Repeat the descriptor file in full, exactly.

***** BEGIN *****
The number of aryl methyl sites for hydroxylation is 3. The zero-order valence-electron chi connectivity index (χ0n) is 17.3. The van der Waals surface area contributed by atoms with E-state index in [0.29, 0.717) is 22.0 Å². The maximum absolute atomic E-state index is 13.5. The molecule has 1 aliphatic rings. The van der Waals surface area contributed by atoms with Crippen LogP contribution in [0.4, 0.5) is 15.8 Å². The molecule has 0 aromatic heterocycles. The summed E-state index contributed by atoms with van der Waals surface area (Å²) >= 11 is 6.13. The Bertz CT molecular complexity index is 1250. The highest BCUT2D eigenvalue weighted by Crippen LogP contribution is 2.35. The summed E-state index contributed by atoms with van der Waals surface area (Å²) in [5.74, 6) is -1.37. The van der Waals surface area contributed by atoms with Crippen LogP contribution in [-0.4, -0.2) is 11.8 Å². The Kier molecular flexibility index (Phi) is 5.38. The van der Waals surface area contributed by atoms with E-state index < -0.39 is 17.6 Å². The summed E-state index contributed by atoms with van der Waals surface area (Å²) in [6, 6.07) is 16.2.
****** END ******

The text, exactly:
The number of aryl methyl sites for hydroxylation is 3. The zero-order valence-electron chi connectivity index (χ0n) is 17.3. The van der Waals surface area contributed by atoms with E-state index in [0.29, 0.717) is 22.0 Å². The maximum absolute atomic E-state index is 13.5. The molecule has 1 aliphatic rings. The van der Waals surface area contributed by atoms with Crippen LogP contribution in [0.4, 0.5) is 15.8 Å². The molecule has 0 aromatic heterocycles. The summed E-state index contributed by atoms with van der Waals surface area (Å²) >= 11 is 6.13. The Bertz CT molecular complexity index is 1250. The highest BCUT2D eigenvalue weighted by Crippen LogP contribution is 2.35. The summed E-state index contributed by atoms with van der Waals surface area (Å²) in [5.74, 6) is -1.37. The van der Waals surface area contributed by atoms with Crippen LogP contribution in [-0.4, -0.2) is 11.8 Å². The Kier molecular flexibility index (Phi) is 5.38. The van der Waals surface area contributed by atoms with E-state index < -0.39 is 17.6 Å². The summed E-state index contributed by atoms with van der Waals surface area (Å²) in [6, 6.07) is 16.2.